I love watching extraordinary humans. Whether they are athletes, artists, musicians, dancers... what fascinates me is how they manage to perform at their peak, consistently, on-demand.
When we think of these people we often focus on their amazing physical abilities - their strength, coordination, stamina or dexterity. And yet the more we watch them the more we see that it is not just about their bodies, but about their mental strength, focus and resilience.
Think for a moment of a gymnast, standing by the side of the mat, about to start a routine. They pause, close their eyes or maybe gaze gently forward, and prepare their mind for the actions that are to come. This is all clearly visible, and it is often in this very moment that the success or otherwise of the routine stems.
Of course it's not just gymnasts. The same can be seen with concert pianists before they start to play, basketball players before they take a free throw, soccer players before a penalty, singers before a solo... The key is that the action is preceded by the calming and the integration of the mind and the body.
In modern sports this phenomenon is called 'the quiet eye.' It has become so important that in 2017, the European Journal of Sport Science devoted a whole issue to it. For a less academic take you can read a great overview of 'the quiet eye' in the BBC article linked here.
This clarity - this connection between the mind, body and action - is clearest in our elite athletes and artists but is something we can all practice. More than that, one of the ways I have found to help cultivate the connection between mind and body in meditation is to start by visualizing an athlete or artist, and to meditate on what they are doing. I can then, in my own imperfect way, transfer that to a feeling and awareness of integration between my own mind and body.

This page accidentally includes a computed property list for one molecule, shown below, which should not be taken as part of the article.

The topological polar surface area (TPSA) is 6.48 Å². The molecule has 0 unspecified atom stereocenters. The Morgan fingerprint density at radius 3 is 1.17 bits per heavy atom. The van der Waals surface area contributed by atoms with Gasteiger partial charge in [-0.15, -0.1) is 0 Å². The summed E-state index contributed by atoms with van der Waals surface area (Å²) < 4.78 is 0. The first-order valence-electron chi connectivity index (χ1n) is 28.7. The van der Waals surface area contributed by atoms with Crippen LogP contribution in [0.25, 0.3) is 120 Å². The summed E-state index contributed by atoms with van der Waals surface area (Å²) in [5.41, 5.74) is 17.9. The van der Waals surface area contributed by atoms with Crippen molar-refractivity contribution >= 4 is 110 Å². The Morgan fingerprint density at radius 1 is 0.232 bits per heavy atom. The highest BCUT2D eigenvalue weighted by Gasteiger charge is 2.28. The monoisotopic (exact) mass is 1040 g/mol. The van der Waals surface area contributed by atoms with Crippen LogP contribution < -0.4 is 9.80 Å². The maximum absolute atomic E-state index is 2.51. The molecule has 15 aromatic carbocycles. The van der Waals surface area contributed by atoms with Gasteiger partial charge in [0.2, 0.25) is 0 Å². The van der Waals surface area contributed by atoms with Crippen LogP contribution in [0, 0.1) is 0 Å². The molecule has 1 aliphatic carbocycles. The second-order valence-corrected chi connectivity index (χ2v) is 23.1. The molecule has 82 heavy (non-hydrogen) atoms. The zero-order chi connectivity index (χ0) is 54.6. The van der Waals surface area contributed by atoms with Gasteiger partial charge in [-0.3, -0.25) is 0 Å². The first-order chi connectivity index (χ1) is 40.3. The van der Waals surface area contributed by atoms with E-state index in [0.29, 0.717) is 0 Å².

In the Satipatthana Sutta The Buddha says this of a meditator:
'Experiencing the whole body, I shall breathe in,' thinking thus, he trains himself.
'Experiencing the whole body, I shall breathe out,' thinking thus, he trains himself.
'Calming the activity of the body, I shall breathe in,' thinking thus, he trains himself.
'Calming the activity of the body, I shall breathe out,' thinking thus, he trains himself.
While you and I are probably not elite athletes, we can gain inspiration from them and learn from them. Great sporting or artistic feats are not done purely by the body, but by the integration of the mind and the body. This is also what we do in meditation.
I have linked below a fully guided audio meditation on 'That Moment.' You are of course encouraged to listen along with it whenever you can, but a few of us have committed to press 'play' together at 7pm on Sunday 2nd August. You are welcome to join us if you wish.
If the above player doesn't work for you please click here.
"Satipatthana Sutta: The Discourse on the Arousing of Mindfulness" (MN 10), translated from the Pali by Soma Thera. Access to Insight (BCBS Edition), 13 June 2010, http://www.accesstoinsight.org/tipitaka/mn/mn.010.soma.html